Sobriety is a process that can involve a lifetime of hard work and careful self-examination. Some days it may be easy to feel like going back to a life of mindlessly giving into cravings. The good news is that starting and enduring in the process can improve your life in immeasurable ways. Here are just a few of the ways sobriety can make your life better.
1. You’ll Feel Better
Alcohol is a depressant, which means it can disrupt your brain chemistry to intensify feelings of anxiety, depression, and stress. While the buzz may make you feel better temporarily, in the long-run it can cause unwanted feelings to come back stronger than ever. Sobriety allows you to approach things with a clear head, and a gentle mindfulness that can help you have more control over your emotions.
2. Your Health
Over the long-term, habitual or heavy drinking can do great damage to the body. Heavy drinkers are at dire risk for liver damage, heart disease, and cancer. Alcohol is a toxin that can damage almost every organ system in the body. If you get sober, and start working on a program to take health and nutrition more seriously, you will enjoy higher levels of energy and get sick far less often.
3. Care For The People You Love
Under the influence of alcohol, you may sometimes lose control over your actions, in ways that can wreck havoc on those around you. This can do great damage to the very people you care about the most, your spouse, children, or close friends. Sobriety allows you to act in ways that benefit them, and work to heal these damaged relationships.
4. Be Present and Aware
Alcohol abuse dulls your senses and makes it harder to focus on the world outside of your own head. Sobriety can teach you how to be awake and focused on things in the world around you. Every day, there are little moments of beauty and pleasure all around you. Being sober will help you notice them.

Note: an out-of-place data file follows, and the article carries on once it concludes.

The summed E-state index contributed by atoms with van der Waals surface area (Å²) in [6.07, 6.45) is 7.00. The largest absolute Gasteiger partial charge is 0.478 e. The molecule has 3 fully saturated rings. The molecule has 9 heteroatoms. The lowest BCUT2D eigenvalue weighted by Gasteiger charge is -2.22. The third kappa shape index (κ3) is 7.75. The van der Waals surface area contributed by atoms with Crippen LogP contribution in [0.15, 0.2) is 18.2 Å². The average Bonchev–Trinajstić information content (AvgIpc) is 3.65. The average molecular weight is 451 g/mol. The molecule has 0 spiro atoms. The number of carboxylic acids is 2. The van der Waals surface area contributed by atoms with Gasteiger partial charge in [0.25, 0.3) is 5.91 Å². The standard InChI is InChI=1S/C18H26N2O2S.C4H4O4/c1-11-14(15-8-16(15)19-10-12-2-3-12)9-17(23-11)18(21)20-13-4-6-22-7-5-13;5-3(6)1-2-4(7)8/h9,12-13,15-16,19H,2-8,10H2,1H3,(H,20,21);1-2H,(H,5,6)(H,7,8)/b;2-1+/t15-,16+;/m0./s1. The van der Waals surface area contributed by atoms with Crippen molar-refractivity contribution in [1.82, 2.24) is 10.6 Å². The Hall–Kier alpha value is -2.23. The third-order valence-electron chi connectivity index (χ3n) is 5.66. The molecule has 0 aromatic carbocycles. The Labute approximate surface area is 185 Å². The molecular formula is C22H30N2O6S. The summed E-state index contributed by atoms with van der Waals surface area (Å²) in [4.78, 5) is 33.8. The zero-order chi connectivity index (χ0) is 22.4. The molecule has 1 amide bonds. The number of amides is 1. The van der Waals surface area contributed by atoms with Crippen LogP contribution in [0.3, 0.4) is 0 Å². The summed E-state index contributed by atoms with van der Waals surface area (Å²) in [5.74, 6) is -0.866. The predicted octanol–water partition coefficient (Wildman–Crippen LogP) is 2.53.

5. Avoiding Embarrassment
Alcohol affects the brain in ways that suppress your ability to think through the consequences of decisions, which can make you act in impulsive or emotional ways you otherwise wouldn’t. If you drink to the point of blacking out, you won’t remember what happened. Sobriety can help you gain control of your actions, and have real freedom in your actions.
6. Learn Who You Really Are
Your “drunk self” is a mask. Many people use alcohol out of discomfort, to try to fit in or become someone they are not. The process of sobriety can help you get in touch with who you really are, and help you become confident in your own skin. Nothing is more attractive to others than a person who embraces the truth about who they are.
7. Improve Your Finances
Addiction is expensive. When satisfying a craving becomes the most important thing in your mind, you end up spending all your money on drinking, that you can’t get back after it fades. Drunkenness and recovering also makes it more difficult to hold down a job or demonstrate responsibility with managing your life. Sobriety is going give you extra money in your pocket.
8. Discover True Friends
Addiction makes it difficult for anyone else to truly connect with you. When your own life is so unpredictable and out of control, no one else can trust or communicate with you in a way that builds a lasting relationship. In the recovery process, you will get practice being vulnerable and revealing your true self. This will lead you to people capable of extending compassion to you, and you will be able to extend compassion and understanding to them. That is what a real supportive relationship looks like.
9. Get in Touch with Your Own Strength
In the process of getting sober, you will encounter challenges and be able to overcome them. Committing to sober living will prove to yourself how much strength you really have. Every day of sobriety is something to celebrate, and it can show you that you are capable of doing other things too. Your painful past can become a source of empowerment, because you changed it, and are now a responsible person capable of anything.
10. Be Able to Help Others
The recovery journey allows you to be present to the needs of others. Even if it is just being a little nicer to people around you, your sober self is capable of making the world a better place. You may also have a special ability to help other people work through their own issues with addiction. Being there to help others can give your life a purpose, which can be a great source of meaning and joy for you.